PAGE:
APPARENTLY, women watch horror movies more than men and a training scheme is seeking to overturn the massive under-represention of women among horror movie directors.
The scheme, Darklight: Women Direct Horror, promises to “provide an opportunity for female directors to develop their horror ideas through residential workshops and with specialised script editing and mentoring support”.
At least two of the ideas will be produced by Sheffield-based low-budget digital studio, Warp X, in three years’ time.
At a question-and-answer session held at the recent Edinburgh International Film Festival, a panel of filmmakers and critics “with impeccable horror credentials” joined in a discussion about why women directors are so rare in the world of horror, and whether the growing female appetite for scary movies might change what we see on our screens.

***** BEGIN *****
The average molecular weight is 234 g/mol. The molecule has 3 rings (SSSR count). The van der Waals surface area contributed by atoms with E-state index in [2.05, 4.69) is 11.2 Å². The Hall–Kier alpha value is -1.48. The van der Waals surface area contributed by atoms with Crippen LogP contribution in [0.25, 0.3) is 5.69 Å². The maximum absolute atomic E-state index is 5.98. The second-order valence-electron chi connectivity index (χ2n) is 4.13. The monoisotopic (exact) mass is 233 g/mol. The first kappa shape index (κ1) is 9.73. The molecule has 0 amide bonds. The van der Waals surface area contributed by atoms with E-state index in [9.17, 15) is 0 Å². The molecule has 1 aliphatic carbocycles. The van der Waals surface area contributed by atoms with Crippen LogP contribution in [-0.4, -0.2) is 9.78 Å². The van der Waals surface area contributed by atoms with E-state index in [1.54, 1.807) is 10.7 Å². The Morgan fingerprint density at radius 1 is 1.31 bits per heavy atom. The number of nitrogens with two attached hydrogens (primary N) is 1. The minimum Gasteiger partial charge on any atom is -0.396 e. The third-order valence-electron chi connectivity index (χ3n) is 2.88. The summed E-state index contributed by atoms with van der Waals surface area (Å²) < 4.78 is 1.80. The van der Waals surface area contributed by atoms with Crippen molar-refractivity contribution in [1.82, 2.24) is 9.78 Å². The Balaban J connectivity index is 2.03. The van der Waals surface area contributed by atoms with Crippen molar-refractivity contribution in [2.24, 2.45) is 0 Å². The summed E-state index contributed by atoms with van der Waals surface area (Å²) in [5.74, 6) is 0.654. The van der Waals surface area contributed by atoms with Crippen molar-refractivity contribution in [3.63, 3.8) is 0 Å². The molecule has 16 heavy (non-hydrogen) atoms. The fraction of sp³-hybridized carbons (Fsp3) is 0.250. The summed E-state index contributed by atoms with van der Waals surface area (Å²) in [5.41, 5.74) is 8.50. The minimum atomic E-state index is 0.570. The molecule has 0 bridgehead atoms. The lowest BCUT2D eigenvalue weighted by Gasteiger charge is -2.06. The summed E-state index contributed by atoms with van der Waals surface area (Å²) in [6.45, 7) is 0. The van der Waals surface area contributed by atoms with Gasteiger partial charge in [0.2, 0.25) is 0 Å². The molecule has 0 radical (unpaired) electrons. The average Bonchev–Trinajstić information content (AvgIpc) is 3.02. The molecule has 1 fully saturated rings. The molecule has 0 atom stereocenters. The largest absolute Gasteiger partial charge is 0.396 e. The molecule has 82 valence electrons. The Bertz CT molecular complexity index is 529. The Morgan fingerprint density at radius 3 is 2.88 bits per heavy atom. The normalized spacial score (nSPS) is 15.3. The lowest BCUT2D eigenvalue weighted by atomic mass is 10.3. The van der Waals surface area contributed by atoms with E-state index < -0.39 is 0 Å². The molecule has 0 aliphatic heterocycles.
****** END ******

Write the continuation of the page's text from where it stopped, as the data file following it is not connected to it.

The panel was chaired by film director, Nigel Floyd, and included Lizzie Francke (executive producer, Trauma), Lucy Moore (writer, Lullaby), Ros Borland (producer, Wild Country) and Billy O’Brian (writer/director, Isolation).
Prospective participants should apply with a CV, DVD showreel and three, one-page project outlines. The deadline for applications is November 3.
There will be two residential workshops in February and May next year, led by a team of industry specialists.
Ten projects will be then developed to ‘outline stage with supporting visual material’.
After that stage, four projects will have then writers and producers attached and will be “developed to 25-page treatments”.
At least two of these four will be then developed to script stage and given the go-ahead by Warp X for production in three years’ time.
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